In a September 26 press release, the government claimed that all drug-sensitive TB drugs are “available with sufficient stocks ranging six months and above”. In the case of drug-resistant TB drugs, it shared the stocks available at the national level and in Maharashtra without explicitly saying how long the stocks would last.

Based on the stocks of MDR-TB drugs said to be available in Maharashtra in the press release, Vaishnavi Jayakumar, a member of ISthmUS (a pan-Indian network of volunteers focusing on life-sustaining medical supply access during a crisis), pointed out in a tweet that Maharashtra has less than a month’s stock of two MDR-TB drugs. While 79,926 capsules of Clofazimine were said to be available in stock, she pointed out that the monthly requirement was 97,408; the stock available would not last even a month. In the case of Linezolid, the stock available in Maharashtra was put as 86,443 while 1,34,958 medicines are needed in a month. At the national level, she calculated the stocks of different MDR-TB drugs from the data of tenders available on the Central Medical Services Society (CMSS)’s website. While the stock of Clofazimine (100mg) as on September 26 was found to last for over three months, the stock of Cycloserine (250mg) would last only for one month and just over two months for Linezolid (600 mg).

Ms. Jayakumar told The Hindu that as per the 2021 guidelines for programmatic management of drug-resistant TB in India, the Centre procures TB drugs which remain at the Central Medical Services Society (CMSS) warehouse, and supplied to States when demands are raised. In the case of MDR-TB drugs, at the district level, the drugs are sorted keeping in mind the particular requirement of each MDR-TB patient, which is called a patient-wise box. “Such patient-wise boxes are to be prepared for each MDR-TB patient and handed over to them,” she said. “Apart from the logistics of distributing the drugs to the States, the MDR-TB drug boxes for each patient have to be prepared. According to the 2021 guidelines, at the State-level, there should be two months’ stock of medicines and one month stock of patient-wise boxes at a minimum. So a minimum stock of three months is needed, as per the guidelines.”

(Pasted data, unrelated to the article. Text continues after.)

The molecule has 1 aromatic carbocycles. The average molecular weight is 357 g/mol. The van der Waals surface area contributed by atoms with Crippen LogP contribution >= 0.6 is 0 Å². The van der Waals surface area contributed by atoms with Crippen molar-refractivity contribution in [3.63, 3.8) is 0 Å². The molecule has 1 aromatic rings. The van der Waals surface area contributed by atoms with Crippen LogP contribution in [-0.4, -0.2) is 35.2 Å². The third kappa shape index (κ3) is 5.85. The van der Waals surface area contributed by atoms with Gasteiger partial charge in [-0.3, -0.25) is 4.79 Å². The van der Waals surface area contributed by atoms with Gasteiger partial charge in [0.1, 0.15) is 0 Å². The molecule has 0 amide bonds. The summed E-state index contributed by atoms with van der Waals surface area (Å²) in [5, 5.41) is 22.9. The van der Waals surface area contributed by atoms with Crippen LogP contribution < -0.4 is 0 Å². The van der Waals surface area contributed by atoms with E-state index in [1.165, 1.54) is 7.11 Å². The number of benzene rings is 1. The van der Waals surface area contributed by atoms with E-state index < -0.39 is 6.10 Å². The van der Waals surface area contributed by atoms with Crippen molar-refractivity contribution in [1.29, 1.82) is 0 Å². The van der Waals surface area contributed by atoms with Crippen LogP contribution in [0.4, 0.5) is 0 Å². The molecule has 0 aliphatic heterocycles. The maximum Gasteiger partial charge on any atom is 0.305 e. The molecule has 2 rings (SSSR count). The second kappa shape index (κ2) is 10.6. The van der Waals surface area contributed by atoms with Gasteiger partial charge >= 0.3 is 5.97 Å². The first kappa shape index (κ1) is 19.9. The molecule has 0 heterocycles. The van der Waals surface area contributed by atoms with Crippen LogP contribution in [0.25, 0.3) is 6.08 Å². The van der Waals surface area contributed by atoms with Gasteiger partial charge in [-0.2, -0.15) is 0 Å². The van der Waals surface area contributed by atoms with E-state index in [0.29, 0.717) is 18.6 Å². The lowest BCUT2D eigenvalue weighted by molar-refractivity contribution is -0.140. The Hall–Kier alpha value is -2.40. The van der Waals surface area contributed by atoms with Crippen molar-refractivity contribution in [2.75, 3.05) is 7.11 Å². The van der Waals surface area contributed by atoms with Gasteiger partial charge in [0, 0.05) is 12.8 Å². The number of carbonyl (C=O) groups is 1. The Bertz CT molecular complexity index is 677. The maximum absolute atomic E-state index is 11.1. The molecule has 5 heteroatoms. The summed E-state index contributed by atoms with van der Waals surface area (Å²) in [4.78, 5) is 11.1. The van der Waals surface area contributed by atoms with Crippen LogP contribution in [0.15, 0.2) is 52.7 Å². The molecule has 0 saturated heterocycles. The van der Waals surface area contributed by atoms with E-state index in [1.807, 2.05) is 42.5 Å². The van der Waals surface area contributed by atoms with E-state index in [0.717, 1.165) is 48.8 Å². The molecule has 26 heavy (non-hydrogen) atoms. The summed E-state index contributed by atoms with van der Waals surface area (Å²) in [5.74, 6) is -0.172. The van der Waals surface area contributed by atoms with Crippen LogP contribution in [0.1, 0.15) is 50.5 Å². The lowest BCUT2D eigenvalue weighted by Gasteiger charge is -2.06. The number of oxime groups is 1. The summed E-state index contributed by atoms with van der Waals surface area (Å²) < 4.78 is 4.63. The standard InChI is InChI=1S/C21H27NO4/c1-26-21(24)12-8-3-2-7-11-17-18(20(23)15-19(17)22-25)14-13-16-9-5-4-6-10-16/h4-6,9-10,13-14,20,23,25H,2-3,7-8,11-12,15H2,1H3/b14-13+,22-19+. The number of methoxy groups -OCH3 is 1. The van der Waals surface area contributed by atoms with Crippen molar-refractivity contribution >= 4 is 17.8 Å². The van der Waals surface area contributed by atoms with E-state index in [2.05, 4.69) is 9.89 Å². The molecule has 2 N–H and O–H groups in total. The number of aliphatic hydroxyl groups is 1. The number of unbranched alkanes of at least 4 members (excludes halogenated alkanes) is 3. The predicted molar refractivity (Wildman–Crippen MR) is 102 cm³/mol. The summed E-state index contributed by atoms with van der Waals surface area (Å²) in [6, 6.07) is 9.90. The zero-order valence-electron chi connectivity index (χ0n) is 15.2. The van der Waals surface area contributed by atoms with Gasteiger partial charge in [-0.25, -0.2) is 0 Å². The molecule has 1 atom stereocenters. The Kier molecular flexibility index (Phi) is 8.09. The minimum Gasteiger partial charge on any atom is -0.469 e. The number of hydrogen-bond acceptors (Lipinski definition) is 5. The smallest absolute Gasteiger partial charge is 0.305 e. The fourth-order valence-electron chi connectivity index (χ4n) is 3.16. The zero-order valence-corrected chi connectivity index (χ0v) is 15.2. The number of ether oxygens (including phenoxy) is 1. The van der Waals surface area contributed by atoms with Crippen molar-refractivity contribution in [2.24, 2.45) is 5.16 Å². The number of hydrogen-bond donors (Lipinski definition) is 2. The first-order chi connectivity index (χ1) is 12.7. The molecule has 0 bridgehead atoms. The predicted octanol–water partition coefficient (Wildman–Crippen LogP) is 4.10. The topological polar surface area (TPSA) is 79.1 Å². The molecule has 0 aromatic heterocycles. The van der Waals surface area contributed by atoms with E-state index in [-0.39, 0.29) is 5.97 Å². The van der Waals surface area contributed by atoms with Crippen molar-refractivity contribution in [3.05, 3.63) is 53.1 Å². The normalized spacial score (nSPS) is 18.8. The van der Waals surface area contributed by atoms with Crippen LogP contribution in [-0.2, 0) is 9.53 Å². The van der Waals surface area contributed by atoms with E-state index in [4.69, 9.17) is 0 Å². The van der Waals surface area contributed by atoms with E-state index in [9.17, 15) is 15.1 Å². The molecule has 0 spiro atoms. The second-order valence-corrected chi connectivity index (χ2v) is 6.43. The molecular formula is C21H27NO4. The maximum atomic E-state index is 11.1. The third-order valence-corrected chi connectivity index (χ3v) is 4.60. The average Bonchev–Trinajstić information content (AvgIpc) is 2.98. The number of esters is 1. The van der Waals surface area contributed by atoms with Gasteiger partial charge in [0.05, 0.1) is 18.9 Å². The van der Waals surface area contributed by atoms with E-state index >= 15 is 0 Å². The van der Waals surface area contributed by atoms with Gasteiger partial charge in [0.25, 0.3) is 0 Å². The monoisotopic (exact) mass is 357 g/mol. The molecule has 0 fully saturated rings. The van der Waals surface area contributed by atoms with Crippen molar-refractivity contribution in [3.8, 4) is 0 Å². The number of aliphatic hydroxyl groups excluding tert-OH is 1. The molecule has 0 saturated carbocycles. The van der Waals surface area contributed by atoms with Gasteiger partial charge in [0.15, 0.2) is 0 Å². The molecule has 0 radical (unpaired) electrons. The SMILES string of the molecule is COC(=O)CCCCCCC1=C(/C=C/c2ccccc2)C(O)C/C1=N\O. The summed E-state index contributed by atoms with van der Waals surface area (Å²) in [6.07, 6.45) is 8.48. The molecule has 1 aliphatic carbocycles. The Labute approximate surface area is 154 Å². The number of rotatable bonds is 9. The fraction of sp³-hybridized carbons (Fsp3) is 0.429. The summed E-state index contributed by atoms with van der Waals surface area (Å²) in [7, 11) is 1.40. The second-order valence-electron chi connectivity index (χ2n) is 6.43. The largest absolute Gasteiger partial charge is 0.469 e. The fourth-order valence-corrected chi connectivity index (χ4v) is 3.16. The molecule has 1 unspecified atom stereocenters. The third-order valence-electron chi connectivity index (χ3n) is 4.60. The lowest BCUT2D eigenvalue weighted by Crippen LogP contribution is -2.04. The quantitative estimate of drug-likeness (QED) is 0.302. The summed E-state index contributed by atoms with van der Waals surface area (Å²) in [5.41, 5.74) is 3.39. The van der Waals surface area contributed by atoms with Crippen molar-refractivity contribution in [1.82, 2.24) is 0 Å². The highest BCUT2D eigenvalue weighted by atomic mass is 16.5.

She also pointed out that two tenders published in early May for MDR-TB drugs for two months’ supply were cancelled in late-June for administrative reasons. “Two short online tenders were published only in early July. That is where the trail ends,” Ms. Jayakumar said. The PIB release says the drugs were procured in August.

Ms. Frederick told The Hindu in August that the short-course drug combination regimen of Isoniazid-Rifapentine given once weekly for 12 weeks (3HP) to prevent TB in people with latent TB infection was never supplied to States. The new drug regimen was launched by Prime Minister Narendra Modi in March this year.

No. In September 2021, India faced a shortage of MDR-TB drug Delamanid. In 2013, India faced a TB stockout of first-line TB drugs Rifampicin and Isoniazid, and paediatric TB drugs.